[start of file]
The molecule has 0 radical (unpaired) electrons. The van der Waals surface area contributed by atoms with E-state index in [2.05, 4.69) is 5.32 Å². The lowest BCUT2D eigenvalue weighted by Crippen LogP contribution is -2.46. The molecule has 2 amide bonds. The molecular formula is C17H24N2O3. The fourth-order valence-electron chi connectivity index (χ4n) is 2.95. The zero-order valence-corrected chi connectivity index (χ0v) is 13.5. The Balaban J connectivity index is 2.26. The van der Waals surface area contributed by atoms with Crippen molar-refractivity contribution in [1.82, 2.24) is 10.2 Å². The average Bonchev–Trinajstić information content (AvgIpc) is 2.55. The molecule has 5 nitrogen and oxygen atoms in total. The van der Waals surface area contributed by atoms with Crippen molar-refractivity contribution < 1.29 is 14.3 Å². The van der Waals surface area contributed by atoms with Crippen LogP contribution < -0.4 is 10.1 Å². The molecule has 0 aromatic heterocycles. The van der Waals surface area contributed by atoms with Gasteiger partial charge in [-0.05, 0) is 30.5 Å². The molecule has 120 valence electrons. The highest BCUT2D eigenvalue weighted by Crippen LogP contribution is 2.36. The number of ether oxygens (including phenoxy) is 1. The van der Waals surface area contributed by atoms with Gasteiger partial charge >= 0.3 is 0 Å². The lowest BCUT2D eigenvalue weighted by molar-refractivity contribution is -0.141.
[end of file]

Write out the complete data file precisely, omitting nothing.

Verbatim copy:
The molecule has 0 radical (unpaired) electrons. The van der Waals surface area contributed by atoms with E-state index in [2.05, 4.69) is 5.32 Å². The lowest BCUT2D eigenvalue weighted by Crippen LogP contribution is -2.46. The molecule has 2 amide bonds. The molecular formula is C17H24N2O3. The fourth-order valence-electron chi connectivity index (χ4n) is 2.95. The zero-order valence-corrected chi connectivity index (χ0v) is 13.5. The Balaban J connectivity index is 2.26. The van der Waals surface area contributed by atoms with Crippen molar-refractivity contribution in [1.82, 2.24) is 10.2 Å². The average Bonchev–Trinajstić information content (AvgIpc) is 2.55. The molecule has 5 nitrogen and oxygen atoms in total. The van der Waals surface area contributed by atoms with Crippen molar-refractivity contribution < 1.29 is 14.3 Å². The van der Waals surface area contributed by atoms with Crippen LogP contribution < -0.4 is 10.1 Å². The molecule has 0 aromatic heterocycles. The van der Waals surface area contributed by atoms with Gasteiger partial charge in [-0.05, 0) is 30.5 Å². The molecule has 120 valence electrons. The highest BCUT2D eigenvalue weighted by Crippen LogP contribution is 2.36. The number of ether oxygens (including phenoxy) is 1. The van der Waals surface area contributed by atoms with Gasteiger partial charge >= 0.3 is 0 Å². The lowest BCUT2D eigenvalue weighted by molar-refractivity contribution is -0.141.